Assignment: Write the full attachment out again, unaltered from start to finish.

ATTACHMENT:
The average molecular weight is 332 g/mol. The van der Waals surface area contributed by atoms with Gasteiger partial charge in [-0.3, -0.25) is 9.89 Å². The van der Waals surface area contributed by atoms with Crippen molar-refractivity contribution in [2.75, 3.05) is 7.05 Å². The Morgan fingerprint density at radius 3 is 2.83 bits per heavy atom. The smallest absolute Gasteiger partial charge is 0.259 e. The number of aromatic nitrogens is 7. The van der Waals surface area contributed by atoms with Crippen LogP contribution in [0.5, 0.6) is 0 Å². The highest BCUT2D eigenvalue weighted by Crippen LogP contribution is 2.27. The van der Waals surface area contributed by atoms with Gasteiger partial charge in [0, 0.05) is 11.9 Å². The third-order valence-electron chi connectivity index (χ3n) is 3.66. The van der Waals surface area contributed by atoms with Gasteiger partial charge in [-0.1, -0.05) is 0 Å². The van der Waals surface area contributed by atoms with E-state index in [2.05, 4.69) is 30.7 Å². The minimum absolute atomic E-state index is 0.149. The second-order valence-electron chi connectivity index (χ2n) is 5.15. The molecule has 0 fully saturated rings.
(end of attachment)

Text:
The average molecular weight is 332 g/mol. The van der Waals surface area contributed by atoms with Gasteiger partial charge in [-0.3, -0.25) is 9.89 Å². The van der Waals surface area contributed by atoms with Crippen molar-refractivity contribution in [2.75, 3.05) is 7.05 Å². The Morgan fingerprint density at radius 3 is 2.83 bits per heavy atom. The smallest absolute Gasteiger partial charge is 0.259 e. The number of aromatic nitrogens is 7. The van der Waals surface area contributed by atoms with Crippen LogP contribution in [0.5, 0.6) is 0 Å². The highest BCUT2D eigenvalue weighted by Crippen LogP contribution is 2.27. The van der Waals surface area contributed by atoms with Gasteiger partial charge in [0, 0.05) is 11.9 Å². The third-order valence-electron chi connectivity index (χ3n) is 3.66. The van der Waals surface area contributed by atoms with Gasteiger partial charge in [-0.1, -0.05) is 0 Å². The van der Waals surface area contributed by atoms with E-state index in [2.05, 4.69) is 30.7 Å². The minimum absolute atomic E-state index is 0.149. The second-order valence-electron chi connectivity index (χ2n) is 5.15. The molecule has 0 fully saturated rings.